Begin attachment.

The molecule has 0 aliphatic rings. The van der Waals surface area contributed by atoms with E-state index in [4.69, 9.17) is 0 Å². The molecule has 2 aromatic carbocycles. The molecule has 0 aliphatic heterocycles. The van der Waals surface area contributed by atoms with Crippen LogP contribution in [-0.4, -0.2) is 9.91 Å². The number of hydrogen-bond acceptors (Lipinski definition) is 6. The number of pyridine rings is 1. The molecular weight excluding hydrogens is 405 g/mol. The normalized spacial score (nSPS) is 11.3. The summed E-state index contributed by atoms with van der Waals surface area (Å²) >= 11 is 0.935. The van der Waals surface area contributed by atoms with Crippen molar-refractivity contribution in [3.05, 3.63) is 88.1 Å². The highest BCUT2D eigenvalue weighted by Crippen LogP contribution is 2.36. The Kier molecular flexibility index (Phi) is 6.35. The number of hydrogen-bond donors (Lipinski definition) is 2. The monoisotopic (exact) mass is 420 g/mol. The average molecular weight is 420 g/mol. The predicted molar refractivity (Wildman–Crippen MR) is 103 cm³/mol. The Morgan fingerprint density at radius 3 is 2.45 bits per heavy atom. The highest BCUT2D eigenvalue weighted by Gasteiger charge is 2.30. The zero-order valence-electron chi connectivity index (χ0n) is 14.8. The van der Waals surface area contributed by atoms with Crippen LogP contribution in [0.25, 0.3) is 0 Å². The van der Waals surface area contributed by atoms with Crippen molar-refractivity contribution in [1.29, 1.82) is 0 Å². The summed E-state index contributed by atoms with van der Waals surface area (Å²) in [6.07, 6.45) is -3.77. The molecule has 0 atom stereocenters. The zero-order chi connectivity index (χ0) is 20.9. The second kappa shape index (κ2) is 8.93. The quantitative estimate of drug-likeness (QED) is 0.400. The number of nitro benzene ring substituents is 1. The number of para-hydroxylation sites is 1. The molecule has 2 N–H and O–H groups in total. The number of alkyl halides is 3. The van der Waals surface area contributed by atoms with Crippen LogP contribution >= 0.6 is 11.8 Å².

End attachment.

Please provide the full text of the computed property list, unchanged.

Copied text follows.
The molecule has 0 aliphatic rings. The van der Waals surface area contributed by atoms with E-state index in [4.69, 9.17) is 0 Å². The molecule has 2 aromatic carbocycles. The molecule has 0 aliphatic heterocycles. The van der Waals surface area contributed by atoms with Crippen LogP contribution in [-0.4, -0.2) is 9.91 Å². The number of hydrogen-bond acceptors (Lipinski definition) is 6. The number of pyridine rings is 1. The molecular weight excluding hydrogens is 405 g/mol. The normalized spacial score (nSPS) is 11.3. The summed E-state index contributed by atoms with van der Waals surface area (Å²) >= 11 is 0.935. The van der Waals surface area contributed by atoms with Crippen molar-refractivity contribution in [3.05, 3.63) is 88.1 Å². The highest BCUT2D eigenvalue weighted by Crippen LogP contribution is 2.36. The Kier molecular flexibility index (Phi) is 6.35. The number of hydrogen-bond donors (Lipinski definition) is 2. The monoisotopic (exact) mass is 420 g/mol. The average molecular weight is 420 g/mol. The predicted molar refractivity (Wildman–Crippen MR) is 103 cm³/mol. The Morgan fingerprint density at radius 3 is 2.45 bits per heavy atom. The highest BCUT2D eigenvalue weighted by Gasteiger charge is 2.30. The zero-order valence-electron chi connectivity index (χ0n) is 14.8. The van der Waals surface area contributed by atoms with Crippen LogP contribution in [0.25, 0.3) is 0 Å². The van der Waals surface area contributed by atoms with Crippen molar-refractivity contribution in [1.29, 1.82) is 0 Å². The summed E-state index contributed by atoms with van der Waals surface area (Å²) in [6.07, 6.45) is -3.77. The molecule has 0 atom stereocenters. The zero-order chi connectivity index (χ0) is 20.9. The second kappa shape index (κ2) is 8.93. The quantitative estimate of drug-likeness (QED) is 0.400. The number of nitro benzene ring substituents is 1. The number of para-hydroxylation sites is 1. The molecule has 2 N–H and O–H groups in total. The number of alkyl halides is 3. The van der Waals surface area contributed by atoms with Crippen LogP contribution >= 0.6 is 11.8 Å².